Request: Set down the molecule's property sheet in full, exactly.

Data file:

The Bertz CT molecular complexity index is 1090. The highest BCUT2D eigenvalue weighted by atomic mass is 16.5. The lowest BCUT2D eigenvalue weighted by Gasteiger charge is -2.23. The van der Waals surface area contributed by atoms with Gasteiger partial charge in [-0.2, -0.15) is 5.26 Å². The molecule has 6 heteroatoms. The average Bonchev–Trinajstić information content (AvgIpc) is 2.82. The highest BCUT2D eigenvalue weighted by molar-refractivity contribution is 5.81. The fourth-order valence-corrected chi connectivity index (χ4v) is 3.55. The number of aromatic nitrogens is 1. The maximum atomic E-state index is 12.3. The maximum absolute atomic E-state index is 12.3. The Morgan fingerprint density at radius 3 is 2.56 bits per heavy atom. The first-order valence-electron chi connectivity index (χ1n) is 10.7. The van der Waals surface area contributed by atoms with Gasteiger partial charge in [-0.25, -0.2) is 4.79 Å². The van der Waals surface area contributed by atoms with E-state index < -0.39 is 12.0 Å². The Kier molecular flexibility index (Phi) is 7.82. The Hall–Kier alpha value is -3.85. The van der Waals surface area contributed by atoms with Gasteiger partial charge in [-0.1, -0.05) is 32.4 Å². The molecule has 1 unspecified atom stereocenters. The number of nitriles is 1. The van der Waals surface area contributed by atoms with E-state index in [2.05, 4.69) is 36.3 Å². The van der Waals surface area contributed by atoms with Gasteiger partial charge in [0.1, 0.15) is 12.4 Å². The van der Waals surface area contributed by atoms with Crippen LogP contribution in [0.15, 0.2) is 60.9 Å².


The Bertz CT molecular complexity index is 1090. The highest BCUT2D eigenvalue weighted by atomic mass is 16.5. The lowest BCUT2D eigenvalue weighted by Gasteiger charge is -2.23. The van der Waals surface area contributed by atoms with Gasteiger partial charge in [-0.2, -0.15) is 5.26 Å². The molecule has 6 heteroatoms. The average Bonchev–Trinajstić information content (AvgIpc) is 2.82. The highest BCUT2D eigenvalue weighted by molar-refractivity contribution is 5.81. The fourth-order valence-corrected chi connectivity index (χ4v) is 3.55. The number of aromatic nitrogens is 1. The maximum atomic E-state index is 12.3. The maximum absolute atomic E-state index is 12.3. The Morgan fingerprint density at radius 3 is 2.56 bits per heavy atom. The first-order valence-electron chi connectivity index (χ1n) is 10.7. The van der Waals surface area contributed by atoms with Gasteiger partial charge in [-0.25, -0.2) is 4.79 Å². The van der Waals surface area contributed by atoms with E-state index < -0.39 is 12.0 Å². The Kier molecular flexibility index (Phi) is 7.82. The Hall–Kier alpha value is -3.85. The van der Waals surface area contributed by atoms with Gasteiger partial charge in [-0.1, -0.05) is 32.4 Å². The molecule has 1 unspecified atom stereocenters. The number of nitriles is 1. The van der Waals surface area contributed by atoms with E-state index in [2.05, 4.69) is 36.3 Å². The van der Waals surface area contributed by atoms with Gasteiger partial charge in [0.1, 0.15) is 12.4 Å². The van der Waals surface area contributed by atoms with Crippen LogP contribution in [0.15, 0.2) is 60.9 Å².